Politics

How Minecraft is being used as a tool to fight press censorship

The Uncensored Library. Source: Reporters Without Borders (RSF)

By Maisie Marston

Last week, Turkey charged 20 suspects over the murder of Jamal Khashoggi, a Saudi journalist and critic of the Saudi Arabian government killed in Istanbul in October 2018. Khashoggi was a well-known Saudi journalist who covered a number of major stories for the country’s news organisations, for decades he was close to the Saudi royal family and had also served as an advisor to the government.

Khashoggi faced censorship throughout his journalistic career and was fired twice as a newspaper editor for coverage which offended the royal family. However, in 2015, Mohammed bin Salman’s rise to power coincided with Khashoggi’s appointment as head of a new TV station in Bahrain. On the first day, after an interview with a government critic was broadcast, the station was shut down. Before this, he had been an influential journalist in the Saudi media, but as the new Crown Prince came to power, Khashoggi found himself silenced.

He fled Saudi Arabia in September 2017 to go into self-imposed exile, but on October 2 2018, during a trip to collect documents he needed to marry his fiancé, he was murdered by a Saudi hit squad. Khashoggi is one of the journalists whose work is contained in the books of press freedom in Reporters Without Borders’ (RSF) ‘The Uncensored Library’, a project to make censored information accessible to all. 

Uniquely, Minecraft offers a platform for unlimited freedom, even in countries such as Saudi Arabia where the press is restricted. Whilst websites, blogs and the press face censorship, Minecraft goes undetected by government surveillance technology. This loophole prompted RSF to create a virtual library out of Minecraft blocks, complete with a classical architecture facade and grand halls with messages such as ‘No Freedom Without Press Freedom’ on the floors and walls. Over three months, the project was built collaboratively with BlockWorks, a design studio and consultancy which works with Minecraft. It is made up of 12.5 million blocks and took 24 builders over 250 hours to design and create, at any given time the server can hold 100 players. The doors to the library were officially opened on March 12, on World Day Against Cyber Censorship.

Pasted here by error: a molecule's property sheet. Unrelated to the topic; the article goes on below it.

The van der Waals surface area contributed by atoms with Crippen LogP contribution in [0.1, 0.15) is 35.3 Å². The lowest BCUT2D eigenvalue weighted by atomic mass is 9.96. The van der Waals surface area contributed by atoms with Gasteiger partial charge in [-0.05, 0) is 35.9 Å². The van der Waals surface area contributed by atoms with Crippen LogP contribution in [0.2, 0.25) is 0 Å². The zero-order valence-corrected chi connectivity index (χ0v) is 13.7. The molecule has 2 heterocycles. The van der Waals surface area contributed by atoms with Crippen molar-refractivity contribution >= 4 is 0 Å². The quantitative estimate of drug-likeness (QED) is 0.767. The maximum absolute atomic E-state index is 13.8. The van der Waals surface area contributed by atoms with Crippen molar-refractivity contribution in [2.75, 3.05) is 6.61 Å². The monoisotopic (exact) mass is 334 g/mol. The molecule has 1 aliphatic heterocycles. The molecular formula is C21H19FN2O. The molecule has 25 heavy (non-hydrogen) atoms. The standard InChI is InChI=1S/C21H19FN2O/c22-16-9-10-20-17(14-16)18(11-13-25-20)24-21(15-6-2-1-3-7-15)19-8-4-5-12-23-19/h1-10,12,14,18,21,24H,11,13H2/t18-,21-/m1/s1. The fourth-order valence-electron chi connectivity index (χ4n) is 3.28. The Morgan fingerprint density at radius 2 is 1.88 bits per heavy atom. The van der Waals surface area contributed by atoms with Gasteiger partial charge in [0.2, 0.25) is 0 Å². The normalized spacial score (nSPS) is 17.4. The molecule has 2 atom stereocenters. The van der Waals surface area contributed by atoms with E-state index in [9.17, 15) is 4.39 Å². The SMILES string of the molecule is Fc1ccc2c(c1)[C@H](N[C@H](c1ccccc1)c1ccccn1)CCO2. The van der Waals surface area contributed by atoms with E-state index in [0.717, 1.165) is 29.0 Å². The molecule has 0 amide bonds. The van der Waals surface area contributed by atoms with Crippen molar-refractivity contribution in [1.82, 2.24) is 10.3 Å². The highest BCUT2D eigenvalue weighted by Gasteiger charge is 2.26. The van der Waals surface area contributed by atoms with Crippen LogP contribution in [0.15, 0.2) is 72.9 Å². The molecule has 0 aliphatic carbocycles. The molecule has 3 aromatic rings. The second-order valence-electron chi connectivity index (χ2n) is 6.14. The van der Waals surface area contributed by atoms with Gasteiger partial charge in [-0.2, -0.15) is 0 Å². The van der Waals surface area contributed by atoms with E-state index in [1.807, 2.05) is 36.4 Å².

With over 145 million active players from all over the globe every month, RSF are hoping to reach the youth of some of the countries with the most press censorship. These include Egypt which was ranked 163rd of 180 in the RSF’s 2019 Press Freedoms Index, Mexico which is 144th, Russia which is 149th, Saudi Arabia which is 172nd, and Vietnam which is 176th. For some perspective, the UK sits in 33rd position. 

In many countries, the internet is under the control of oppressive governments and leaders and many have no access to a free press. Inside the library, users can read digital ‘books’ which contain the articles of journalists who have been banned, exiled, and in some cases killed by the countries they originate from. Alongside Khashoggi, featured journalists include Yulia Berezovskaia from Russia, Nguyen Van Dai from Vietnam, Javier Valdez from Mexico, and work from the Egyptian news portal Mada Masr which was blocked by the Egyptian government in May 2017.

The articles can be read in either English or the original language the article was written in, and there is also information on the status of press freedom in 180 countries around the world. At present, the library contains over 200 books, but RSF has said that the library is growing, and more and more books are being added.

This isn’t the first attempt by RSF to release censored information in a way which is accessible to those in countries where the press is heavily controlled. In 2018, ‘The Uncensored Playlist’ was released which featured censored information in songs to try and evade government restrictions, including banned journalism from Uzbekistan, Vietnam, Egypt and China. 

The hashtag being used to spread the word about RSF latest project is ‘#TruthFindsAWay’ and, according to a BBC article published a day after its release, it attracted 3,889 players from 75 different countries, with a total of over 7,000 downloads.

We have reached out to Minecraft for a response.

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